And don’t forget to check out The Digitized Ramblings of an 8-Bit Animal, the video blog of our announcer, Justin.

Indonesia is releasing a gigantic amount of trapped CO2

The latest:

A catastrophic milestone has been reached. The carbon-dioxide-rich peat bogs (and tropical forests) being set ablaze in Indonesia to clear land for farming are now producing repeated single-day spikes of emissions exceeding the daily output of the entire U.S. economy, according to the World Resources Institute.

Background information:

79% of Indonesia’s greenhouse gas emissions result from the destruction of its carbon-rich tropical forests and peat bogs for conversion into palm oil plantations, other agricultural uses, or development – according to the World Resources Institute.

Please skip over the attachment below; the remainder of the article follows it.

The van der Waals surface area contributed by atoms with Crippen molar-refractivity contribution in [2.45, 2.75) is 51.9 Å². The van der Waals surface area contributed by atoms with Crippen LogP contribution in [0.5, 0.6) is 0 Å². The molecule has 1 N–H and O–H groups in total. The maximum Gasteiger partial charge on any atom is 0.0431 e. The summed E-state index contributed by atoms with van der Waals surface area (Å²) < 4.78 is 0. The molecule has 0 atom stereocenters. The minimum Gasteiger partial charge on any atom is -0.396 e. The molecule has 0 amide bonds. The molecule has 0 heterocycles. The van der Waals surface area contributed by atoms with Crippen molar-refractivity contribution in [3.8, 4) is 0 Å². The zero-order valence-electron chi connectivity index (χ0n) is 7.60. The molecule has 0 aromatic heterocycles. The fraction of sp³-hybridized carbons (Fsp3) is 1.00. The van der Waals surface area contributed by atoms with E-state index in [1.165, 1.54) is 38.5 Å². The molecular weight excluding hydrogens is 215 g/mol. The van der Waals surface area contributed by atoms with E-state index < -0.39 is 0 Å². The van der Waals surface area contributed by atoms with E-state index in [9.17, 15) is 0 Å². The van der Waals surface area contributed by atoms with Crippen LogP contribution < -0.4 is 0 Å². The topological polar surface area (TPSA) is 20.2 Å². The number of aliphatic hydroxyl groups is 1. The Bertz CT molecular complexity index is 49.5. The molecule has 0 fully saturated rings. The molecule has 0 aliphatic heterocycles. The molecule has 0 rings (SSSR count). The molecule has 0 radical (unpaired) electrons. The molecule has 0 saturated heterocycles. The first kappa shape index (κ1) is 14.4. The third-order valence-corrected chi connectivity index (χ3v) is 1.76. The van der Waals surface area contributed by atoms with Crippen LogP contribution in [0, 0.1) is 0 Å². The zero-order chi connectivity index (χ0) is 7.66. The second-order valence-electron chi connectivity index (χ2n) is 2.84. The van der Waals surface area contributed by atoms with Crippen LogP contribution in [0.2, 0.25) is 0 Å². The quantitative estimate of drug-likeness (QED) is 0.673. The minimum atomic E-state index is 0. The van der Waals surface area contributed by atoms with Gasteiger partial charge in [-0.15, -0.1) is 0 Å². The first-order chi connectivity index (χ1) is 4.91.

This is a critical problem because Indonesia, which only has the world’s 16th-largest economy, is now the world’s fifth-largest emitter of greenhouse gases.

Indonesia also has the third largest tropical forest cover by area. (And lots of marshy peatlands.) Still, this forest cover has rapidly declined in recent decades. For example, the large Indonesian island of Sumatra went from 50% forested to 25% forested between 1985 and 2008.

Troublingly, many of the uses for which this newly cleared land is being diverted (such as palm oil production) could actually be located on other sites with previously degraded or clear-cut land.

Additionally, Indonesia’s September 2015 climate action plan only promises emissions reductions against project 2020 levels, although it does include more pledges to limit deforestation.